Baroness Margaret Thatcher

In this laissez faire society of ours, it is hard to understand the hatred which spews forth in Britain upon the death of Britain’s first female Prime Minister Margaret Thatcher. The poor woman is dead, but the knives are out and none more vicious than from the mouth of former actress turned MP, Glenda Jackson.

The closest we have come to such bitterness would have been Gough Whitlam’s dismissal in 1972 when he famously said “Maintain the Rage’’, which of course, Australians didn’t do.  He has long been forgiven for his sins and in his dotage is admired by all for his good deeds, his mistakes and messes long forgotten.

Not so in Britain where Maggie’s death has divided the nation.

Yet, there is certainly more praise because Baroness Margaret Thatcher was probably the greatest female political leader of the 20th century. She transformed a nation and inspired a renewed sense of  greatness in a jaded people. She was an incredible, inspiring leader who, using Frank Sinatra’s catchcry,  did it her way, ploughing like a steamroller through her many opponents to achieve her goals.

Political commentators such as The Australian’s foreign editor Greg Sheridan heaped accolades on Thatcher stating that she had transformed a languishing British economy to lay the foundation for contemporary British society.

“She crushed inflation, balanced the books, sold off state-owned industries (involving 900,000 jobs) so that they would be more efficient and less prone to public sector union vandalism; she brought unions back under the control of the law…’’ he begins.

“She sold public housing (a million of them) to spread property owning economic independence from the state, and she greatly reduced income tax’’. This was an amazing feat with Sheridan reporting that the top tax rate came down from 83 per cent to 40 per cent’’.

It is interesting to note that she once said “feminism did nothing for me’’. This ruffled many female feathers because she was the epitome of what feminists strive to prove that women are as good as men at anything they turn their experienced hands to.

Hers were humble roots, the daughter of a Methodist shopkeeper, who was neither born with a silver spoon in her mouth, nor carrying  that upper-class born-to-rule mentality. Yet, she most certainly was not a working-class heroine either.  Yet, the doting wife of Dennis and mother of two held firm to kitchen table financial wisdom – You cannot spend money you haven’t got.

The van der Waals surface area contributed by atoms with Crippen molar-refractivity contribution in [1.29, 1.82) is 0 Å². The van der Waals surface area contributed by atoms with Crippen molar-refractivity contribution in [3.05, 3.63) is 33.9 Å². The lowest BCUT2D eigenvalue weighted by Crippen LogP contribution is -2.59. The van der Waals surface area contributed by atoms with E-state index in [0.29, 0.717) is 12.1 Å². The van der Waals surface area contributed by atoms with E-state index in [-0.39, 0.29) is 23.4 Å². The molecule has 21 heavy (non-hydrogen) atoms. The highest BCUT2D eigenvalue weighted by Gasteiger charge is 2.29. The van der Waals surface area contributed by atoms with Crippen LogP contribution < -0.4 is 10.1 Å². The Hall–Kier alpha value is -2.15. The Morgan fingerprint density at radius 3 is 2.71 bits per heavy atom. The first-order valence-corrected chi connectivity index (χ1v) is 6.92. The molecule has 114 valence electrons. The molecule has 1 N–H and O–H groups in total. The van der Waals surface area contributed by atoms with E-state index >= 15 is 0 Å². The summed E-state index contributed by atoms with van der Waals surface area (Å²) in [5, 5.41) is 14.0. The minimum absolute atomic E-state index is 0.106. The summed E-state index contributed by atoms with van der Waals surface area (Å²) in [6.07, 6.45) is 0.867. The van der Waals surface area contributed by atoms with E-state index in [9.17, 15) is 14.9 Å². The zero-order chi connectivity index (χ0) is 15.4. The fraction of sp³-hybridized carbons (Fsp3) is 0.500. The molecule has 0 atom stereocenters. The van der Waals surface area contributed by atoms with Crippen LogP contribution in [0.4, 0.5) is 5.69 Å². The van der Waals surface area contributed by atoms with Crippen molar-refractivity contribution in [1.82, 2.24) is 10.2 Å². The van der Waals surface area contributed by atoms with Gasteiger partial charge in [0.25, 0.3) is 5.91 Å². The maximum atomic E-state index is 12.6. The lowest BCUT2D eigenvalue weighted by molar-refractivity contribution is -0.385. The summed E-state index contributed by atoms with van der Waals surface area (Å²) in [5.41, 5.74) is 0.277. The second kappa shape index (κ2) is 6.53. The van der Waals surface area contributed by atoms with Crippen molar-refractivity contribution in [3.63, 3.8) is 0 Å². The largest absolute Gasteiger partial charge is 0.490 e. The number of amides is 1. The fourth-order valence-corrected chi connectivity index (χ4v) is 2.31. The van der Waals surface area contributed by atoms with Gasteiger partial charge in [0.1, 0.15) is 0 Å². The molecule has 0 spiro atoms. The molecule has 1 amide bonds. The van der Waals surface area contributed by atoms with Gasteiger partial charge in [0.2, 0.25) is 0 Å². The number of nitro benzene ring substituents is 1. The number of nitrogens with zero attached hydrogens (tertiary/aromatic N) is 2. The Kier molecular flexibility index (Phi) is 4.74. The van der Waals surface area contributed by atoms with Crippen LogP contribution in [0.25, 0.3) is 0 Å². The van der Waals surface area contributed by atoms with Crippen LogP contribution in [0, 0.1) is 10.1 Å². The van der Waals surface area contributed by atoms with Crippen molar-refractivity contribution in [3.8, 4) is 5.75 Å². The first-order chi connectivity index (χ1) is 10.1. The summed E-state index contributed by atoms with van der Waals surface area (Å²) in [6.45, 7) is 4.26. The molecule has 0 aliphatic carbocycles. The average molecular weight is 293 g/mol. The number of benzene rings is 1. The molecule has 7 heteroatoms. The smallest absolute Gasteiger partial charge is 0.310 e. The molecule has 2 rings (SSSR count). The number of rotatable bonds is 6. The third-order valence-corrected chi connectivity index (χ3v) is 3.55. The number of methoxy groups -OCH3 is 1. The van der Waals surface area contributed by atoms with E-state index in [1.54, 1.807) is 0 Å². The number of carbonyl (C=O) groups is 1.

She had the political will to reform  industrial relations, but made a generation of enemies, who threw street parties when she died, 30 years after the miners’ strike of 1984-85 when feisty Arthur Scargill became leader of the miners.

Her other famous statement “This lady is not for turning’’ reflected her greatest triumph – revitalising the British economy and reforming a nation in its image of itself.

Anyone who has watched the film Iron Lady starring Meryl Streep may, like me, question whether Thatcher made the right decision to mount the Falklands War. Yet, according to Sheridan, “the whole operation, which Britain swiftly won, changed the understanding of Western military resolve”.

There is no doubt that Thatcher was a role model for my generation.  She had a fortitude which inspired Boomer women to adopt the same stoic resolve, to seek their own possibilities.

Former Prime Minister John Howard credits Baroness Thatcher as being one of the three forces , along with US president Ronald Reagan and Pope John Paul II, with the defeat of communism, the end of the Cold War with Russia and the fall of the Berlin Wall. What a joyous victory for the Western world.

So why all this hatred when her legacy nationally in Britain and internationally is so spectacular?